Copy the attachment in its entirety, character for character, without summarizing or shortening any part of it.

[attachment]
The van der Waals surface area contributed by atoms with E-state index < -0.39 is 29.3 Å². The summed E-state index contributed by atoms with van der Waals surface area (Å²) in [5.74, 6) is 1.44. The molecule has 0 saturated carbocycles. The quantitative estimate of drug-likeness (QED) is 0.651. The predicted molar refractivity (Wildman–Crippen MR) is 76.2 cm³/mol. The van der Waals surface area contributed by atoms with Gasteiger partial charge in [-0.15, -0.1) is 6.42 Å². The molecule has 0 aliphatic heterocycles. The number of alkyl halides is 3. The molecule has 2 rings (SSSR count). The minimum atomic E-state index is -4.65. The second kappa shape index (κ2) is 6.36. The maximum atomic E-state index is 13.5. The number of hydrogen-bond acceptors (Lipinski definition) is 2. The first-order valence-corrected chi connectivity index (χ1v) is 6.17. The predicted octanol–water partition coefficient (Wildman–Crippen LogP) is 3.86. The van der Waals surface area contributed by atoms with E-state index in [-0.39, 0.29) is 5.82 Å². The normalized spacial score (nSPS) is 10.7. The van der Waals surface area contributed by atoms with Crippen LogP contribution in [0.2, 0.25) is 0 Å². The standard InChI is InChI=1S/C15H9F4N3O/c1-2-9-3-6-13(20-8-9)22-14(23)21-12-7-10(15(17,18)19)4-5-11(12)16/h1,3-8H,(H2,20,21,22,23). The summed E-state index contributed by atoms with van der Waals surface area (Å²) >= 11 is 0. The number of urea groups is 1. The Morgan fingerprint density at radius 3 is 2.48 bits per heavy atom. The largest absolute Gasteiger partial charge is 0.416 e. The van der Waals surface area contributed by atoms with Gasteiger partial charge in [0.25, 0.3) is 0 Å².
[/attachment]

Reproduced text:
The van der Waals surface area contributed by atoms with E-state index < -0.39 is 29.3 Å². The summed E-state index contributed by atoms with van der Waals surface area (Å²) in [5.74, 6) is 1.44. The molecule has 0 saturated carbocycles. The quantitative estimate of drug-likeness (QED) is 0.651. The predicted molar refractivity (Wildman–Crippen MR) is 76.2 cm³/mol. The van der Waals surface area contributed by atoms with Gasteiger partial charge in [-0.15, -0.1) is 6.42 Å². The molecule has 0 aliphatic heterocycles. The number of alkyl halides is 3. The molecule has 2 rings (SSSR count). The minimum atomic E-state index is -4.65. The second kappa shape index (κ2) is 6.36. The maximum atomic E-state index is 13.5. The number of hydrogen-bond acceptors (Lipinski definition) is 2. The first-order valence-corrected chi connectivity index (χ1v) is 6.17. The predicted octanol–water partition coefficient (Wildman–Crippen LogP) is 3.86. The van der Waals surface area contributed by atoms with E-state index in [-0.39, 0.29) is 5.82 Å². The normalized spacial score (nSPS) is 10.7. The van der Waals surface area contributed by atoms with Crippen LogP contribution in [0.2, 0.25) is 0 Å². The standard InChI is InChI=1S/C15H9F4N3O/c1-2-9-3-6-13(20-8-9)22-14(23)21-12-7-10(15(17,18)19)4-5-11(12)16/h1,3-8H,(H2,20,21,22,23). The summed E-state index contributed by atoms with van der Waals surface area (Å²) >= 11 is 0. The number of urea groups is 1. The Morgan fingerprint density at radius 3 is 2.48 bits per heavy atom. The largest absolute Gasteiger partial charge is 0.416 e. The van der Waals surface area contributed by atoms with Gasteiger partial charge in [0.25, 0.3) is 0 Å².